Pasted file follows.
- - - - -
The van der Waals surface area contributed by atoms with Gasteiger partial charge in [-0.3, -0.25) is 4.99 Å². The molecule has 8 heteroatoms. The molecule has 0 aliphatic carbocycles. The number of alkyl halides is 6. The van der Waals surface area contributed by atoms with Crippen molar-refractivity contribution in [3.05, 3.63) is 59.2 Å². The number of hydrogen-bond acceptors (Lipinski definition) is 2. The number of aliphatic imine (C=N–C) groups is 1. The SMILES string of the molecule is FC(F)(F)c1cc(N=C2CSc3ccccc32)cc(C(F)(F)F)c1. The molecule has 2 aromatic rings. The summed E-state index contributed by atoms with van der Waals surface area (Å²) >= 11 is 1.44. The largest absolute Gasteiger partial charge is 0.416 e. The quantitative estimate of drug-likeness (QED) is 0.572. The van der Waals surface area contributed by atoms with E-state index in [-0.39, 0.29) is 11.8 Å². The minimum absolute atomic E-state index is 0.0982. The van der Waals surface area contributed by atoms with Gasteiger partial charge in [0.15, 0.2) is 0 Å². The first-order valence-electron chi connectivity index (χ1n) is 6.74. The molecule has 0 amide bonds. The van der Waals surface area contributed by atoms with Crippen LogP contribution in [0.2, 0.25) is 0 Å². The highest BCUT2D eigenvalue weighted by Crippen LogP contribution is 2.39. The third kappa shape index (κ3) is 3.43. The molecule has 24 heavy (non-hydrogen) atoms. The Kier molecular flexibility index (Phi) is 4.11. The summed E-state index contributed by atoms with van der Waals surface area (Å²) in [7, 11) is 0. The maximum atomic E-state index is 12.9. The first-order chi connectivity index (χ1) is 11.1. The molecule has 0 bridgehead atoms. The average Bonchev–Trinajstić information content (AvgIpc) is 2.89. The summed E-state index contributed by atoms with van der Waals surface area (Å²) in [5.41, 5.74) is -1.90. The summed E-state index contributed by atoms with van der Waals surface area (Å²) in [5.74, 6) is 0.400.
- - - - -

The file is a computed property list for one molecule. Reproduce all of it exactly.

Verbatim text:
The van der Waals surface area contributed by atoms with Gasteiger partial charge in [-0.3, -0.25) is 4.99 Å². The molecule has 8 heteroatoms. The molecule has 0 aliphatic carbocycles. The number of alkyl halides is 6. The van der Waals surface area contributed by atoms with Crippen molar-refractivity contribution in [3.05, 3.63) is 59.2 Å². The number of hydrogen-bond acceptors (Lipinski definition) is 2. The number of aliphatic imine (C=N–C) groups is 1. The SMILES string of the molecule is FC(F)(F)c1cc(N=C2CSc3ccccc32)cc(C(F)(F)F)c1. The molecule has 2 aromatic rings. The summed E-state index contributed by atoms with van der Waals surface area (Å²) >= 11 is 1.44. The largest absolute Gasteiger partial charge is 0.416 e. The quantitative estimate of drug-likeness (QED) is 0.572. The van der Waals surface area contributed by atoms with E-state index in [-0.39, 0.29) is 11.8 Å². The minimum absolute atomic E-state index is 0.0982. The van der Waals surface area contributed by atoms with Gasteiger partial charge in [0.15, 0.2) is 0 Å². The first-order valence-electron chi connectivity index (χ1n) is 6.74. The molecule has 0 amide bonds. The van der Waals surface area contributed by atoms with Crippen LogP contribution in [0.2, 0.25) is 0 Å². The highest BCUT2D eigenvalue weighted by Crippen LogP contribution is 2.39. The third kappa shape index (κ3) is 3.43. The molecule has 24 heavy (non-hydrogen) atoms. The Kier molecular flexibility index (Phi) is 4.11. The summed E-state index contributed by atoms with van der Waals surface area (Å²) in [7, 11) is 0. The maximum atomic E-state index is 12.9. The first-order chi connectivity index (χ1) is 11.1. The molecule has 0 bridgehead atoms. The average Bonchev–Trinajstić information content (AvgIpc) is 2.89. The summed E-state index contributed by atoms with van der Waals surface area (Å²) in [5.41, 5.74) is -1.90. The summed E-state index contributed by atoms with van der Waals surface area (Å²) in [5.74, 6) is 0.400.